Trucking Accidents in the Knoxville Area
Knoxville is located near the intersection of three very busy interstate highways: I-40, I-75, and I-81. Notably, I-40 was ranked 3rd on most dangerous highways in 2015, with 183 deaths based on a survey conducted by Auto Insurance Center. Also, I-40 is the third longest highway in the country. In 2016, according to Tennessee Department of Safety, there were 172 wreck fatalities in the Knoxville District and 963 total wreck fatalities in Tennessee alone.
If you were hurt in a trucking accident in the Knoxville area, Mark Hartsoe and the Hartsoe Law Firm may be able to help. We have an accident reconstruction team on 24/7 standby that we may be able to dispatch to the site. Knoxville truck accident attorney Mark Hartsoe is experienced in these cases and knows how to prove the liability of a careless truck driver or trucking company.Average Daily Traffic Count and Accidents in the Knoxville Area
The heavy traffic flow on these interstates increases the risk of crashes. Specifically, in 2015, according to the Tennessee Department of Transportation (TDOT) average annual daily traffic (ADT) count maps, the ADT count on I-75 in Knoxville was approximately 44,000. In 2013, I-81 in Knoxville had an ADT count of 33,000. In 2012, I-40 (near mile marker 380) had an ADT count of approximately 178,000. This traffic flow, reported by TDOT, attributed to 487 wrecks listed at mile maker 382. The largest number of accidents totaled 555 at the West Hills exit (mile marker 380).
Unfortunately, there were more than 12,000 wrecks on I-40 from Harriman to North Carolina between 2005 and late 2013. Of these wrecks, 555 were in Knoxville. In 2014, there were 29 fatal accidents in Knoxville, with 52 vehicles involved and two of them involved drunk drivers. In 2013, there were 38 fatal accidents in the city with 57 vehicles involved and 12 of them involved drunk drivers.Trucking Accidents in the Knoxville Area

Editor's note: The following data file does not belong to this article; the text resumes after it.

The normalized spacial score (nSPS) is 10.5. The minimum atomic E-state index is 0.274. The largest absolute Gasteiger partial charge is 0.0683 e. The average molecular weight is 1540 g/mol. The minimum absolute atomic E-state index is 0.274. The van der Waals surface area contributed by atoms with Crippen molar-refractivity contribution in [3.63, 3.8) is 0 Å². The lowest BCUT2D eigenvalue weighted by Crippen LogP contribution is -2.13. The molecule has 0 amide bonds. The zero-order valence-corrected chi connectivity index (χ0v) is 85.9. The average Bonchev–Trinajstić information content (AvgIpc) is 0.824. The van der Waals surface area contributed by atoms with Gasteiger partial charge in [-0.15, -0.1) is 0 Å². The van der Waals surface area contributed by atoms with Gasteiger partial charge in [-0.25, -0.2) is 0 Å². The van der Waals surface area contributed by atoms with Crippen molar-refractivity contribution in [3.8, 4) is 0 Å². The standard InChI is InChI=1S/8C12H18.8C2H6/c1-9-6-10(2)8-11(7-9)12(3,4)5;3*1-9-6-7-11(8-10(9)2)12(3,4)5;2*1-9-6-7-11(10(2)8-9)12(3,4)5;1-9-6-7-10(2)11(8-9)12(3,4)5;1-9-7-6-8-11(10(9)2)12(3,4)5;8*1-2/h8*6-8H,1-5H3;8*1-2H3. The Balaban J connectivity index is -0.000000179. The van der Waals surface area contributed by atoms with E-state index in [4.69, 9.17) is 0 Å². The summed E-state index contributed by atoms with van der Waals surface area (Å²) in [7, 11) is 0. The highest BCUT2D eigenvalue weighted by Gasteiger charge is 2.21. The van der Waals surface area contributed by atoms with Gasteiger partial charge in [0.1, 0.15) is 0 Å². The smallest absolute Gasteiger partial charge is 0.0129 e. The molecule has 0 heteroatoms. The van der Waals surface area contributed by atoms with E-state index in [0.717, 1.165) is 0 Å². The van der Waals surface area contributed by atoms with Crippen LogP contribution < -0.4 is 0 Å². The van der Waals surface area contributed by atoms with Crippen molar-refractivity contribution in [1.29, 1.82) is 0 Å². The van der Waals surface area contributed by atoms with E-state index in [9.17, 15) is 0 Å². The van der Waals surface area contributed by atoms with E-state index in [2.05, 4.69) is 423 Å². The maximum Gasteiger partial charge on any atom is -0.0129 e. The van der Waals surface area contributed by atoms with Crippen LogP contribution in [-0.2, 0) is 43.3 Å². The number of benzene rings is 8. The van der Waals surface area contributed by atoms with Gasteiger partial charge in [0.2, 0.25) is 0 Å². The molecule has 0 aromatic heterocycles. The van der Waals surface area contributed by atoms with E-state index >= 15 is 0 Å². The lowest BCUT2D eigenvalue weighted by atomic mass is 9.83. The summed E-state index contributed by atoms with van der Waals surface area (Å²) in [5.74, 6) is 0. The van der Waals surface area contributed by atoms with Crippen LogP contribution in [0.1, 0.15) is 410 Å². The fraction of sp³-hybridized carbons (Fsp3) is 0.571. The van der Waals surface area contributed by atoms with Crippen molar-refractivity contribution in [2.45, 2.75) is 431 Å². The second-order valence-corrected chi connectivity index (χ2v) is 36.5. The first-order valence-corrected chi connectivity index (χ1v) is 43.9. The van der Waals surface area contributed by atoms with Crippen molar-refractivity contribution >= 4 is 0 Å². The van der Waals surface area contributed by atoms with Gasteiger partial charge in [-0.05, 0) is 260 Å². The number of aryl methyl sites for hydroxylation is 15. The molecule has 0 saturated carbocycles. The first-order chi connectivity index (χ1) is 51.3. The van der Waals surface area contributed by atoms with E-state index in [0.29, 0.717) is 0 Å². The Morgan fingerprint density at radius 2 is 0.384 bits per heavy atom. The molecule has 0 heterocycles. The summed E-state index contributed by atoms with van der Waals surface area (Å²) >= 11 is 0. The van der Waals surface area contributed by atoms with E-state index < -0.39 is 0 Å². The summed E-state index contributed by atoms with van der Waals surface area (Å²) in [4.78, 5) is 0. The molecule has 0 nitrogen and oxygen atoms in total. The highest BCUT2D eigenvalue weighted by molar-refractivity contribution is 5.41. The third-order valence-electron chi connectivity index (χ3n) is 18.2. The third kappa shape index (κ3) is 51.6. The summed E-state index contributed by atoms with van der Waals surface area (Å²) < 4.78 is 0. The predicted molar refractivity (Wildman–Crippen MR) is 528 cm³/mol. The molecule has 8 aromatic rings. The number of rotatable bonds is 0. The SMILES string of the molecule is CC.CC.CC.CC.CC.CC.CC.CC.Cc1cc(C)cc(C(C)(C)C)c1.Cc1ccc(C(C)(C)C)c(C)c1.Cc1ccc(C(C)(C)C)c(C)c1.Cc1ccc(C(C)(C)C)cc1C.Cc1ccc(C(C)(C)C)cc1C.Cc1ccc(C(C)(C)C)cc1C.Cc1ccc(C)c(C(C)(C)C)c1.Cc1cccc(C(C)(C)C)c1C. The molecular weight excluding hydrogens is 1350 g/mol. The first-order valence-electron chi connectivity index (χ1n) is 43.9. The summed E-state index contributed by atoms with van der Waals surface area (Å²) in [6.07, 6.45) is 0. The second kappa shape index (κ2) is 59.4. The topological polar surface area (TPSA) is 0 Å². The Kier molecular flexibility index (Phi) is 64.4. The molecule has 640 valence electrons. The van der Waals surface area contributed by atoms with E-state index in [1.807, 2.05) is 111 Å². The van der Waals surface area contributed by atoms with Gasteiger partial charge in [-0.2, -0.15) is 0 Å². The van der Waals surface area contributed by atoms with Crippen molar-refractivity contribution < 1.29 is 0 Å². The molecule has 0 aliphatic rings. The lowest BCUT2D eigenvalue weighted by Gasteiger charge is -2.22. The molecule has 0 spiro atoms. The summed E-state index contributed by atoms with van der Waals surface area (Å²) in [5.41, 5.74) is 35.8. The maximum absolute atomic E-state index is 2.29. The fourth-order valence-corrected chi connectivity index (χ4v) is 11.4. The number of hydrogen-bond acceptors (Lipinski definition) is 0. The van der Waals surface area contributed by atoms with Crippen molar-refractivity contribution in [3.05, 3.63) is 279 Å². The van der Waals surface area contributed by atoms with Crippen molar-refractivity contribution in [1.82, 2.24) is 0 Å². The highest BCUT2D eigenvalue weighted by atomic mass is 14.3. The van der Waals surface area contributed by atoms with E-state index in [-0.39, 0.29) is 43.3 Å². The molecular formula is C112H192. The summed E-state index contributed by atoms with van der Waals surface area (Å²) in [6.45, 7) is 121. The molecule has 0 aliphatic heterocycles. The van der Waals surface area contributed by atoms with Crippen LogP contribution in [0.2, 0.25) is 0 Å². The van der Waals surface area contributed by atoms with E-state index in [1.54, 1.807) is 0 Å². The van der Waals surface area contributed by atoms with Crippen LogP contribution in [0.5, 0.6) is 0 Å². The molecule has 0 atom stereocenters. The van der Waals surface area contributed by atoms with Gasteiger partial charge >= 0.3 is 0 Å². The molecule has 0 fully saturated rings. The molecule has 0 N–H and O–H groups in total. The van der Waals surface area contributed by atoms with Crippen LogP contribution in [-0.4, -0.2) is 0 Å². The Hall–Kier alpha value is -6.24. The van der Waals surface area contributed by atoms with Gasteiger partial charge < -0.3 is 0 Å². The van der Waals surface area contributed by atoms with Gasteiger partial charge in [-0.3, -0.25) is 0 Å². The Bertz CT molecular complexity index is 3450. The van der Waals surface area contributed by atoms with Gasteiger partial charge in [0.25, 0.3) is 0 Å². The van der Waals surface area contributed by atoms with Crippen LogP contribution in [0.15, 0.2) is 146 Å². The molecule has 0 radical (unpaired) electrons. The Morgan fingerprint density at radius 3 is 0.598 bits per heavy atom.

Many of the vehicles on the interstate highways in the Knoxville region are tractor trailers, big rigs, and other commercial vehicles. If you are injured in a trucking accident in the Knoxville area, you may be able to file a lawsuit for compensation. In most cases, you will need to show that the truck driver was negligent to get paid for your damages. If a truck driver fails to follow the safety rules promulgated by the Federal Motor Carrier Safety Administration (FMCSA), for example, they may be held liable under a theory of negligence per se (negligence as a matter of law).
When a truck driver was in the course and scope of employment, the driver's employer may be held vicariously or indirectly liable under a theory of respondeat superior. Moreover, a trucking company may also be held directly accountable under a theory of negligent hiring or negligent supervision. Trucking companies must follow FMCSA safety regulations that require them to conduct background checks into prospective drivers and inspect their drivers' logbooks for accuracy. A trucking company that turns a blind eye to a driver's negligent or reckless driving may be held responsible for putting that driver in charge of a heavy truck.
In certain cases, a mechanical failure may be to blame for an accident. When there is a defective brake or another defective part that causes a truck crash, it may be possible to bring a product liability lawsuit against the manufacturer.Contact Knoxville Attorney Mark Hartsoe Following a Truck Crash
Truck accidents may result in catastrophic injuries or deaths, particularly when the vehicles are moving at high speeds down an interstate highway. Often, the only way to cover these medical expenses is by bringing a personal injury lawsuit. If you are hurt or have lost a loved one in a trucking accident in the Knoxville area, you should consult experienced attorney Mark Hartsoe. Call the Hartsoe Law Firm at 865-804-1011 or contact us via our online form to set up a free consultation with a motor vehicle collision lawyer. We represent people throughout East Tennessee, including in Knox, Blount, Monroe, Loudon, Jefferson, Grainger, Cocke, Campbell, Hamblen, Greene, Anderson, Cumberland, and Fentress Counties.